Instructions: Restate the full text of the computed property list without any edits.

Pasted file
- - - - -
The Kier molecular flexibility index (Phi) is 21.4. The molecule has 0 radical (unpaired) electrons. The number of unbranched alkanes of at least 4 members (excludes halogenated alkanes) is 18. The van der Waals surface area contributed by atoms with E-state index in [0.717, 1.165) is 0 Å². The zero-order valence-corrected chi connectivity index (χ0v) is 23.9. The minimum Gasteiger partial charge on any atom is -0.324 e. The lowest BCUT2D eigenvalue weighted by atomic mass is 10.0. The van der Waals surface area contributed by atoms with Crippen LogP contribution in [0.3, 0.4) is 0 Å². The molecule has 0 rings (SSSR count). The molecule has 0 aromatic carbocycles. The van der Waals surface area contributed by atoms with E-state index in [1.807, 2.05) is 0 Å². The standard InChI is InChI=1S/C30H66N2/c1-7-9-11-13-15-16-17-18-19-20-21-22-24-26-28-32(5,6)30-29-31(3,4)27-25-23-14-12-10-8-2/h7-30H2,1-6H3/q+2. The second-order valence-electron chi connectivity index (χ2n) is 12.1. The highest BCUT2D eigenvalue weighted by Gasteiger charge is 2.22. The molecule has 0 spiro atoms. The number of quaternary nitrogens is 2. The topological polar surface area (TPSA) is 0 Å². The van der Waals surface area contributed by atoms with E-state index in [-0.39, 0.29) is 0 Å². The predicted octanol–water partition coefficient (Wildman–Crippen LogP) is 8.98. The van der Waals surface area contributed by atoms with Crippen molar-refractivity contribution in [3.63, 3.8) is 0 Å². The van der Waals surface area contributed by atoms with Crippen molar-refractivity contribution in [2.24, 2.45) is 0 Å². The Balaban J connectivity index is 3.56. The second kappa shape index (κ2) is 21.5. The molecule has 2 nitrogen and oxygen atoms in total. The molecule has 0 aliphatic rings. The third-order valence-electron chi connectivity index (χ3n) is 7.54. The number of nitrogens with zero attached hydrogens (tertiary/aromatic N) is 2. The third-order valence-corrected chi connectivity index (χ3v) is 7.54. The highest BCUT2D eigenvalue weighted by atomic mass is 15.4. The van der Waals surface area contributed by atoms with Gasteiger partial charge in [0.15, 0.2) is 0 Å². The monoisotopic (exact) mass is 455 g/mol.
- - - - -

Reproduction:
The Kier molecular flexibility index (Phi) is 21.4. The molecule has 0 radical (unpaired) electrons. The number of unbranched alkanes of at least 4 members (excludes halogenated alkanes) is 18. The van der Waals surface area contributed by atoms with E-state index in [0.717, 1.165) is 0 Å². The zero-order valence-corrected chi connectivity index (χ0v) is 23.9. The minimum Gasteiger partial charge on any atom is -0.324 e. The lowest BCUT2D eigenvalue weighted by atomic mass is 10.0. The van der Waals surface area contributed by atoms with Crippen LogP contribution in [0.3, 0.4) is 0 Å². The molecule has 0 rings (SSSR count). The molecule has 0 aromatic carbocycles. The van der Waals surface area contributed by atoms with E-state index in [1.807, 2.05) is 0 Å². The standard InChI is InChI=1S/C30H66N2/c1-7-9-11-13-15-16-17-18-19-20-21-22-24-26-28-32(5,6)30-29-31(3,4)27-25-23-14-12-10-8-2/h7-30H2,1-6H3/q+2. The second-order valence-electron chi connectivity index (χ2n) is 12.1. The highest BCUT2D eigenvalue weighted by Gasteiger charge is 2.22. The molecule has 0 spiro atoms. The number of quaternary nitrogens is 2. The topological polar surface area (TPSA) is 0 Å². The van der Waals surface area contributed by atoms with E-state index in [-0.39, 0.29) is 0 Å². The predicted octanol–water partition coefficient (Wildman–Crippen LogP) is 8.98. The van der Waals surface area contributed by atoms with Crippen molar-refractivity contribution in [3.63, 3.8) is 0 Å². The van der Waals surface area contributed by atoms with Crippen molar-refractivity contribution in [2.24, 2.45) is 0 Å². The Balaban J connectivity index is 3.56. The second kappa shape index (κ2) is 21.5. The molecule has 2 nitrogen and oxygen atoms in total. The molecule has 0 aliphatic rings. The third-order valence-electron chi connectivity index (χ3n) is 7.54. The number of nitrogens with zero attached hydrogens (tertiary/aromatic N) is 2. The third-order valence-corrected chi connectivity index (χ3v) is 7.54. The highest BCUT2D eigenvalue weighted by atomic mass is 15.4. The van der Waals surface area contributed by atoms with Gasteiger partial charge in [0.15, 0.2) is 0 Å². The monoisotopic (exact) mass is 455 g/mol.